The formula was working perfectly Monday night. Another Phillies victory was nigh.
Jake Arrieta pitched eight sparkling innings, the latest gem from a Phillies starter in a week filled with them. Asdrubal Cabrera and Odubel Herrera fueled a mellifluous two-run rally in the seventh inning. And rookie phenom Seranthony Dominguez was two outs from nailing down another save.
Then it all went haywire.
Dominguez gave up two runs on three hits, including a solo home run, and blew his second save in as many games. The game lurched into the 10th, 11th, 12th, 13th and finally the 14th inning. The Phillies lifted three of their best hitters — Rhys Hoskins, Cabrera and Nick Williams — for defensive replacements. The Arizona Diamondbacks gave a Japanese reliever his first major-league at-bat with the winning run in scoring position even though they had a hitter left on the bench.
As the East Coast slept, things got weird in the desert. And then, at last, Diamondbacks outfielder David Peralta slugged a solo homer that barely cleared the left-field fence against reliever Austin Davis to beat the Phillies, 3-2, snap their five-game winning streak and get their six-game West Coast trip off to a rough start.
“The only thing that I can think of that went wrong is that I hung a slider,” Dominguez said through a team translator, referring to the pitch that Peralta hit out in the ninth inning to cut the Phillies’ lead to 2-1. “It should’ve been lower. It should’ve been on the plate. But it stayed up. That could have been huge.”
Let’s pause here, for just a moment, to acknowledge something that has gotten lost in this delightfully surprising Phillies season. Dominguez, manager Gabe Kapler’s bullpen ace, has been a reliever for five months. He was a starter coming up in the minor leagues, and until this year, he hadn’t pitched above high-A ball. And here he is, in the heat of a playoff race, making almost all of his appearances in high-leverage, high-stress spots.
If he could use a breather, it wouldn’t be surprising.
“I feel normal, I feel fine, I feel healthy, strong,” Dominguez said, although the numbers — five runs allowed in his last seven appearances after giving up six runs in his first 29 outings — indicate otherwise. “Sometimes I don’t get the results that I want. But I have to keep working hard to get to that.”
Yet Dominguez also admitted he has solicited advice for how best to get through the dog days of August and a playoff push in September. This is all new to him. He has never pitched after Labor Day in a season before.
“The majority of the people that I’ve spoken with have given me some advice, which is to save my bullets — try to throw just a few pitches when I do a bullpen or when I’m throwing [between appearances],” he said. “And during the game, try to get guys out quick. We want to save our bullets for October and the playoffs.”
Dominguez trotted in from the bullpen after Arrieta blanked the Diamondbacks for eight innings and promptly retired Paul Goldschmidt. But Peralta hit a solo home run and Eduardo Escobar followed with a double. Steven Souza Jr. tied the game with an RBI single before Kapler pulled Dominguez in favor of Luis Garcia.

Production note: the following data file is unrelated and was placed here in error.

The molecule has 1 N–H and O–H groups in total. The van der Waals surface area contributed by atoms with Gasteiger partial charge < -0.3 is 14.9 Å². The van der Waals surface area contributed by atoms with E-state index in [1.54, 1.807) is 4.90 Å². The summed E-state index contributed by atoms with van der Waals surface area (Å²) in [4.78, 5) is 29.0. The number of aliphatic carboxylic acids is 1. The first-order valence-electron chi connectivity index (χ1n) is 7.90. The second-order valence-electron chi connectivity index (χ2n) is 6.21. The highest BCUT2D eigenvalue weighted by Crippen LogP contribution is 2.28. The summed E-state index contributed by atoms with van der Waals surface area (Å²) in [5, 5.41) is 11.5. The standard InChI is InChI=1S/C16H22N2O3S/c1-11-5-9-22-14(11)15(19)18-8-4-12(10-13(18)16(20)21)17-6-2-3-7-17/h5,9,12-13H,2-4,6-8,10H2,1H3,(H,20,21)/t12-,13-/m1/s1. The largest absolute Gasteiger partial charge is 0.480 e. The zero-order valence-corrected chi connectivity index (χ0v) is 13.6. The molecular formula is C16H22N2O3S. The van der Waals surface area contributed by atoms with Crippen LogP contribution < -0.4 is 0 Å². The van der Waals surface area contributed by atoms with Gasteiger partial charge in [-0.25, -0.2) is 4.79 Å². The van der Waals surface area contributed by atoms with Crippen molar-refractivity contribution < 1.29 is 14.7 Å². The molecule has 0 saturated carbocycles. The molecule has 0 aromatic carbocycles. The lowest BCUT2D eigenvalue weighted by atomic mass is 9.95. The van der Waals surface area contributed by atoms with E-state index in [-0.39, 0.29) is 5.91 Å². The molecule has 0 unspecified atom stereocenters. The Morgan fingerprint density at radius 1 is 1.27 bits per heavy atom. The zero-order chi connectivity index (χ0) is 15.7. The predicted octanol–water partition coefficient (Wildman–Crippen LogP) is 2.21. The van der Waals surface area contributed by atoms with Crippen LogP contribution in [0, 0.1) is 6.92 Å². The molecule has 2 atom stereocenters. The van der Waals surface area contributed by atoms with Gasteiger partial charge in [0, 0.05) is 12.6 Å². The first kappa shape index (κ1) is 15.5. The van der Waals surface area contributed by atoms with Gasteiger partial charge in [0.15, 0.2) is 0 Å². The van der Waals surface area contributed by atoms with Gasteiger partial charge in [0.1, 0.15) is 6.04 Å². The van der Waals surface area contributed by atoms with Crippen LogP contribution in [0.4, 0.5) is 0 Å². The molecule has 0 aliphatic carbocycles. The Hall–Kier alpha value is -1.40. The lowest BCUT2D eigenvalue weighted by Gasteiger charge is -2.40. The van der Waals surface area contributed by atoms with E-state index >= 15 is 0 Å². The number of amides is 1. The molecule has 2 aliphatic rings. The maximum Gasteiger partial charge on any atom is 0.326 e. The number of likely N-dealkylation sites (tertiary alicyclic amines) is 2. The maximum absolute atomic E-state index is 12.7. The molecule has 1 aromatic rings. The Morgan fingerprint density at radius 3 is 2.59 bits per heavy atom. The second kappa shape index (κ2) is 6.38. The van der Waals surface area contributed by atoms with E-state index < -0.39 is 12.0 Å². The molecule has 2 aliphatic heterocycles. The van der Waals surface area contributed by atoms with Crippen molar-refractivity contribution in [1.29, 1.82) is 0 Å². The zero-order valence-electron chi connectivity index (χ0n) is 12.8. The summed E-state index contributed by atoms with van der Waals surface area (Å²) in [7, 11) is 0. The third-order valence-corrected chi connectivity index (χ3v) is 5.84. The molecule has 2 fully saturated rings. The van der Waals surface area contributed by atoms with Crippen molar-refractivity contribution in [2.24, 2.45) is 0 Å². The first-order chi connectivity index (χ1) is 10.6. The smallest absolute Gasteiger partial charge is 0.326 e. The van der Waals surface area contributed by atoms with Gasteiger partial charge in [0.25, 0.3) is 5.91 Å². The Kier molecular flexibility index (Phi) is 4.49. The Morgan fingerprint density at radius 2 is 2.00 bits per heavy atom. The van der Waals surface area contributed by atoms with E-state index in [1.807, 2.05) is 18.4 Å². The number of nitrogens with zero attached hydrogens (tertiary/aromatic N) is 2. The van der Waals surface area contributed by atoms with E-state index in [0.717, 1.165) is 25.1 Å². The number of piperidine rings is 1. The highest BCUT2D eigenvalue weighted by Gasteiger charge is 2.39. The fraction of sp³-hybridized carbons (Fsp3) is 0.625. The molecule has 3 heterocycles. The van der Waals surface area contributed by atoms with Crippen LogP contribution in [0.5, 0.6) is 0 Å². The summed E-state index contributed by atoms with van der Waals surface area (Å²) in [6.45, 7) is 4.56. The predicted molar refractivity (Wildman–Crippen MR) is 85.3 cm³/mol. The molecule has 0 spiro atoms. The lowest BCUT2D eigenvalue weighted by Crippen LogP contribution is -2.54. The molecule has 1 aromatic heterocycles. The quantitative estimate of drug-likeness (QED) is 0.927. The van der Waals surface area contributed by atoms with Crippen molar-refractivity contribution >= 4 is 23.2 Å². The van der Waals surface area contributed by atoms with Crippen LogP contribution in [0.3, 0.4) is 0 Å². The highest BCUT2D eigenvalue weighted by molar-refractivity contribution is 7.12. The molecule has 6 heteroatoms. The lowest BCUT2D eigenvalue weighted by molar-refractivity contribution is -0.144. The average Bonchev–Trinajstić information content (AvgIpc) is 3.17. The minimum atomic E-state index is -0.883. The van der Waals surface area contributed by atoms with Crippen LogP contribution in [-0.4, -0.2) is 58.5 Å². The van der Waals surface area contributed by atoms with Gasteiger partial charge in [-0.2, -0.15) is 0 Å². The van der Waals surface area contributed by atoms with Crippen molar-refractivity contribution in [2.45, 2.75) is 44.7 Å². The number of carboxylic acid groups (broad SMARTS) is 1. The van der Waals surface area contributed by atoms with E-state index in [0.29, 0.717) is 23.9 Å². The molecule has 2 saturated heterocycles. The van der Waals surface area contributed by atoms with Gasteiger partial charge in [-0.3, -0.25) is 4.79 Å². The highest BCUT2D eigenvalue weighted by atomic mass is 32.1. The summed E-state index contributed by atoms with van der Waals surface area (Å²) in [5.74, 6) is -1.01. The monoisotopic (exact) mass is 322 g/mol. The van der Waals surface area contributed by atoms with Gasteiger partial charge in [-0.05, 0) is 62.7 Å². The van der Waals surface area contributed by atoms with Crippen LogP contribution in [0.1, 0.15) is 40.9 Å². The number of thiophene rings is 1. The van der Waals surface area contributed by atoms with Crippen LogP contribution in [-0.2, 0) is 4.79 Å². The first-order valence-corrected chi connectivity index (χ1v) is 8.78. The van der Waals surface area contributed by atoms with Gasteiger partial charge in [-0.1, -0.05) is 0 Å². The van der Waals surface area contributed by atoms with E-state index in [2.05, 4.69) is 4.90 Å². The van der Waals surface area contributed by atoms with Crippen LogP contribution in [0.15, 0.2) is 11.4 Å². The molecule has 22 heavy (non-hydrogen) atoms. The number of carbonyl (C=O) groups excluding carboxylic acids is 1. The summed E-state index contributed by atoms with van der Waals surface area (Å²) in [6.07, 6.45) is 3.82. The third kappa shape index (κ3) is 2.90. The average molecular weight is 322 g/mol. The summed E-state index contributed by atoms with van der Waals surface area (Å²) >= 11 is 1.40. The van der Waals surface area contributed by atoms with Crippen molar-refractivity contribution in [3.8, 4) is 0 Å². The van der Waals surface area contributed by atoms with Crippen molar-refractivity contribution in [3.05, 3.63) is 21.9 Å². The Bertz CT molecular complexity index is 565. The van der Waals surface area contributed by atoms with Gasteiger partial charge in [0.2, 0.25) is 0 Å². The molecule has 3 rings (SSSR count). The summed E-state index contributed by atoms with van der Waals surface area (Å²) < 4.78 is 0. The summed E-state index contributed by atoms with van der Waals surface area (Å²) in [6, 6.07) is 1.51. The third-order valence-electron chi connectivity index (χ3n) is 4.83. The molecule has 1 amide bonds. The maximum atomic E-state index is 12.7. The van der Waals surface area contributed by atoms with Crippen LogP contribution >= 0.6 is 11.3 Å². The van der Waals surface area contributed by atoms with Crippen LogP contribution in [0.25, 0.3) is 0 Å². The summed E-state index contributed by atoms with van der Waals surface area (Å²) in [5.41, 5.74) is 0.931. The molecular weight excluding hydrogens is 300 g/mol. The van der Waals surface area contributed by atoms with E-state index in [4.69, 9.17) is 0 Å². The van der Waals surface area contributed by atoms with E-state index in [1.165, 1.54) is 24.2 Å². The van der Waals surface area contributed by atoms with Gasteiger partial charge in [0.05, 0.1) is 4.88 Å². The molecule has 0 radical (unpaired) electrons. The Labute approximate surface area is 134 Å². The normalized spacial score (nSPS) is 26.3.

“This is not his best. I’m not blind,” Kapler said. “The reality is he’s not pitching his best right now. But we are not wavering in our confidence in him whatsoever. We cannot wait to get him back out on the mound because we understand how good he is and the talent will prevail.”
OK, but what about Dominguez’s confidence? He has never struggled before, at least not as a reliever.
“I think naturally it’s going to be slightly shaken, but he’s a pretty resilient kid,” Kapler said. “He’s pretty strong mentally. He’s pretty tough across the board, and I don’t expect this to keep him down.”
In extra innings, relievers Adam Morgan, Victor Arano and Tommy Hunter passed the baton until they got to Davis in the 14th inning. Davis, who grew up in nearby Scottsdale, had a vocal rooting section seated along the right-field line. And as the Diamondbacks gathered at home plate to greet Peralta, Davis stared out at the outfield, disbelieving the way the 4-hour, 38-minute marathon at Chase Field had ended.
“Losing a game just stinks, really,” Arrieta said. “But two first-place teams going at it, and it’s no easy task to score a couple of runs off Seranthony and the guys that came in behind him. So, credit them for sticking with it.”
The Phillies’ rotation is rolling right along. Kapler beamed with pride the other day when he cited one of his favorite metrics — fielding independent pitching — to illustrate the success of the Phillies’ starters. But the traditional numbers look just as gaudy.
Over the last seven games, Aaron Nola, Arrieta, Nick Pivetta, Vince Velasquez and Zach Eflin have combined to give up nine runs in 49 1/3 innings for a 1.64 ERA. Nola is third in the NL with a 2.37 ERA. Arrieta’s ERA is down to 3.11, seventh in the league. Velasquez (3.80) ranks 16th. If Eflin had enough innings to qualify for the ERA title, he would be 14th at 3.61.
Arrieta has a 2.28 ERA in his last seven starts and was in complete control once again. What he lacked in overpowering stuff (he got only seven swings and misses) he made up for in efficiency. He retired the side in order on 10 pitches in the first inning, 11 in the fourth and 12 in the fifth. He got even better late in the game, retiring 13 of the last 14 batters and allowing only an infield single after Souza’s two-out double in the fourth inning.
“I feel bad for Jake,” Dominguez said. “He pitched a great game. What I really wanted the most was to get him that win and to help the team win.”